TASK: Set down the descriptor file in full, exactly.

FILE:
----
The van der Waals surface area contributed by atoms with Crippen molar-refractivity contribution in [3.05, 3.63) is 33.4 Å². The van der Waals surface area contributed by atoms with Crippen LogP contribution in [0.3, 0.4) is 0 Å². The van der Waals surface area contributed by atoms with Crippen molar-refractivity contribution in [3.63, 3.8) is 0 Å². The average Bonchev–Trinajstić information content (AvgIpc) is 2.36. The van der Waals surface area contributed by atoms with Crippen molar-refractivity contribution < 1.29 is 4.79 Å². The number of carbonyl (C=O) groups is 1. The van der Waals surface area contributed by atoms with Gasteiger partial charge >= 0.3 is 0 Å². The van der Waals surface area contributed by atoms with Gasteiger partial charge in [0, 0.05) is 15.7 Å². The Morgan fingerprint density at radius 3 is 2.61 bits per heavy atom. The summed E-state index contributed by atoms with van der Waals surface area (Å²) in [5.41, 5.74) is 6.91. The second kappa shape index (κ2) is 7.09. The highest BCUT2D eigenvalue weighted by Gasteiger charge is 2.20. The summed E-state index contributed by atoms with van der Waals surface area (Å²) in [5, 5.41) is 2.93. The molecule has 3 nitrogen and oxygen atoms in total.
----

The van der Waals surface area contributed by atoms with Crippen molar-refractivity contribution in [3.05, 3.63) is 33.4 Å². The van der Waals surface area contributed by atoms with Crippen LogP contribution in [0.3, 0.4) is 0 Å². The van der Waals surface area contributed by atoms with Crippen molar-refractivity contribution in [3.63, 3.8) is 0 Å². The average Bonchev–Trinajstić information content (AvgIpc) is 2.36. The van der Waals surface area contributed by atoms with Crippen molar-refractivity contribution < 1.29 is 4.79 Å². The number of carbonyl (C=O) groups is 1. The van der Waals surface area contributed by atoms with Gasteiger partial charge >= 0.3 is 0 Å². The van der Waals surface area contributed by atoms with Gasteiger partial charge in [0, 0.05) is 15.7 Å². The Morgan fingerprint density at radius 3 is 2.61 bits per heavy atom. The summed E-state index contributed by atoms with van der Waals surface area (Å²) in [5.41, 5.74) is 6.91. The second kappa shape index (κ2) is 7.09. The highest BCUT2D eigenvalue weighted by Gasteiger charge is 2.20. The summed E-state index contributed by atoms with van der Waals surface area (Å²) in [5, 5.41) is 2.93. The molecule has 3 nitrogen and oxygen atoms in total.